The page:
Kuperus[9] Uses a scoring system and algorithm using CT to classify no DISH, early DISH, and definite DISH. See Reference for free access article and movie Validated over a five year period for picking up early disease, with a sensitivity for early DISH of 96% and specificity of 83%.

Differential Diagnosis

Lumbar AP x-rays.
A: Degenerative (plus previous L4-S1 posterolateral fusion), B: DISH, C: Ankylosing spondylitis (dagger spine)
Lumbar lateral x-rays.
A: Degenerative, B: DISH, C: Ankylosing spondylitis
Osteophytes vs syndesmophytes. Syndesmophytes arise from the annulus fibrosis and spinal ligaments. Osteophytes arise from the vertebral body itself.

The following is the complete differential diagnosis, with the diseases in bold the most important conditions to consider.[1]

  • Degenerative spine disease with osteophytosis otherwise known as spondylosis deformans. This is the most common condition that should be considered. The spurs may look similar but usually the anterior longitudinal ligament is not involved in degenerative disease. In degenerative disease there may be marginal sclerosis of the vertebral body, vacuum phenomena, and disc calcification. There may be overlap.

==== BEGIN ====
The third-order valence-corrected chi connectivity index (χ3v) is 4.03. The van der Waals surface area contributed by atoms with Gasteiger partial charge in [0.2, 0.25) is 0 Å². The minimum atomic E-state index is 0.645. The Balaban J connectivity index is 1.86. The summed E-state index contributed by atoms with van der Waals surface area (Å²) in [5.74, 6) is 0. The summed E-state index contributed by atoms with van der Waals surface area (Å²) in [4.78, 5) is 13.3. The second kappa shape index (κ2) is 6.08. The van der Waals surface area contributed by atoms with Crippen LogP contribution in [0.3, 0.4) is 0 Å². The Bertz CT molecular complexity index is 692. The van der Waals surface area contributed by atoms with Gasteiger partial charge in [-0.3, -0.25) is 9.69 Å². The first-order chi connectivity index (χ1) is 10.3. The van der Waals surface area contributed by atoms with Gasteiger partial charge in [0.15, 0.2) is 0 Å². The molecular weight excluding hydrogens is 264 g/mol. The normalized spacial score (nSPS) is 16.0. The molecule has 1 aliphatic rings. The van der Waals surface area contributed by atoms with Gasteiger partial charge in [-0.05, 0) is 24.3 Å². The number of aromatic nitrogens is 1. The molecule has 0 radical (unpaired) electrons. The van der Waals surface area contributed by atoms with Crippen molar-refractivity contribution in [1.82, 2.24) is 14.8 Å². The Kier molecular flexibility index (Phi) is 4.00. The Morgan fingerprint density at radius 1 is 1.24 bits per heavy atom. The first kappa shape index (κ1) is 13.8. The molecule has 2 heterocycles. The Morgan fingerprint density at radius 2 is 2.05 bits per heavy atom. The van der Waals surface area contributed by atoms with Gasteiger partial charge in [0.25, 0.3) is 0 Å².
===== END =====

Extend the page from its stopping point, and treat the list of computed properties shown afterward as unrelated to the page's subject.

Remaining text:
• Ankylosing spondylitis. Misdiagnosis both ways can occur. In AS the bony bridges are normally slender and vertical ("bamboo spine"). The syndesmophytes involve the outer margin of the annulus fibrosis without affecting the anterior longitudinal ligament (marginal syndesmophytes). Vertical bone growth can also occur in DISH however, but horizontal growth (nonmarginal syndesmophytes) is more common. Sacroiliac and apophyseal joint disease may occur but this is not seen in DISH. Sacroiliac involvement in AS involves the synovial inferior two-third portion of the joint, and occurs early on. Another differentiating feature seen in DISH but not ankylosing spondylitis, is bony excrescences adjacent to peripheral joints including the knee and elbow. On MRI bone marrow oedema and fat deposition may occur in both conditions.